Extreme water shortages across southwest Iran have prompted widespread violence from protesters, resulting in two deaths and hundreds more casualties and arrests.
As Iran faces its worst drought in five decades, water shortages have left households without access to clean drinking water, devastated the agricultural sector, and led to power blackouts across Khuzestan province.
Videos posted on social media have revealed the extent of the violence, with protesters chanting anti-government slogans in the capital and setting fire to tyres, and security forces using teargas and gun shots to disperse crowds.
Protests have been ongoing for months due to mounting discontent surrounding the government’s inaction to prevent water and power shortages and the knock-on effect this has had on the economy, with the inflation rate rising to more than 50 Percent.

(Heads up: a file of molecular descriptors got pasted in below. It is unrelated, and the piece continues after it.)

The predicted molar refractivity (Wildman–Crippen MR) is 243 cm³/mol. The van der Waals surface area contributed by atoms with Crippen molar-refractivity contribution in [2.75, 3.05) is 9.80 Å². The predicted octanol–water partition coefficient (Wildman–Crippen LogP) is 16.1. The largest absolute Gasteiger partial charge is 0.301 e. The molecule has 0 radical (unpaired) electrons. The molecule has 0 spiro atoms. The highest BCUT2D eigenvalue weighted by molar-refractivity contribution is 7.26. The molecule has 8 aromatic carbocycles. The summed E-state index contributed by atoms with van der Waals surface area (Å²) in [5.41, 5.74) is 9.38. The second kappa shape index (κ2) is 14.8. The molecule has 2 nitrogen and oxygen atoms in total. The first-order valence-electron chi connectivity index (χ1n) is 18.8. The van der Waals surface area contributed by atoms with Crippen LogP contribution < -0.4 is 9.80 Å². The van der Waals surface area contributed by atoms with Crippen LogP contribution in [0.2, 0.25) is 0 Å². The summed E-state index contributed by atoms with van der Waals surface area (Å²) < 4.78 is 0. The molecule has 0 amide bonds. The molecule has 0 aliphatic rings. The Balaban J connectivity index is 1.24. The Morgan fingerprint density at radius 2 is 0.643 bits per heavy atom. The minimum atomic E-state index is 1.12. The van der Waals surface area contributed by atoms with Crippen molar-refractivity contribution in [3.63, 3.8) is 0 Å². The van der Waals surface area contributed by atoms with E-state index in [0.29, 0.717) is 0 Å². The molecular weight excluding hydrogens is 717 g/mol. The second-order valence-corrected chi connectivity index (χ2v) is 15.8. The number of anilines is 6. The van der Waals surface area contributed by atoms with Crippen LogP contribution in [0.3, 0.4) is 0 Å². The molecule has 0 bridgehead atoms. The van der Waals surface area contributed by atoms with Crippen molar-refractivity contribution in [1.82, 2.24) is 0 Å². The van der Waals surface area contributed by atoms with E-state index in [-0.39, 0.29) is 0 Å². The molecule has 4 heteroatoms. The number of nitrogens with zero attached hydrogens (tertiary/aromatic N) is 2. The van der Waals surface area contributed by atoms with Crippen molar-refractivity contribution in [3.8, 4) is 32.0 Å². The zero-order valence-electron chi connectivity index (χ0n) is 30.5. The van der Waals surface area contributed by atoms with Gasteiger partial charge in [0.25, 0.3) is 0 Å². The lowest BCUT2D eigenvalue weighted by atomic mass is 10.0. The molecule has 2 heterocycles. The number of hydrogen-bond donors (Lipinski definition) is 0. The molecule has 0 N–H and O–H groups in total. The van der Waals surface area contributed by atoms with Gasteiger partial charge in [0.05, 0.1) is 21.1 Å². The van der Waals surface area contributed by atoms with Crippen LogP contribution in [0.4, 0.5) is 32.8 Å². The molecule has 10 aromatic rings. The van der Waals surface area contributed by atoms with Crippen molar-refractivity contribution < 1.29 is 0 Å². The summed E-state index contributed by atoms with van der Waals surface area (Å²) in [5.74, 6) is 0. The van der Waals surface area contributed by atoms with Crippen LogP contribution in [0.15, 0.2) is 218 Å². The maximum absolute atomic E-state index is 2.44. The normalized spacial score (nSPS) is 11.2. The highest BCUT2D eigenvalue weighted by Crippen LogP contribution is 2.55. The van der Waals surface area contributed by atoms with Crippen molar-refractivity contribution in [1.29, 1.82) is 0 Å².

Local authorities have blamed the situation on reduced rainfall rendering several hydropower plants inoperable and increased energy consumption as people rely more on air-conditioning due to increased temperatures.
Iran’s economy entered a state of decline following the 2018 oil sanctions imposed by former US President Donald Trump, which was then worsened by the Covid-19 pandemic.
A major part of Iran’s strategy for water supply is using transfer tunnels to carry water from costal to central areas. However, this has been met with widespread criticism from activists who claim that transferring water from a basin to drought-ridden areas can cause serious environmental damage, including deforestation, wildlife habitat destruction, biodiversity degradation and improper land use.
Photo credit: By Ahura21 - Own work, CC BY-SA 3.0, https://commons.wikimedia.org/w/index.php?curid=27249959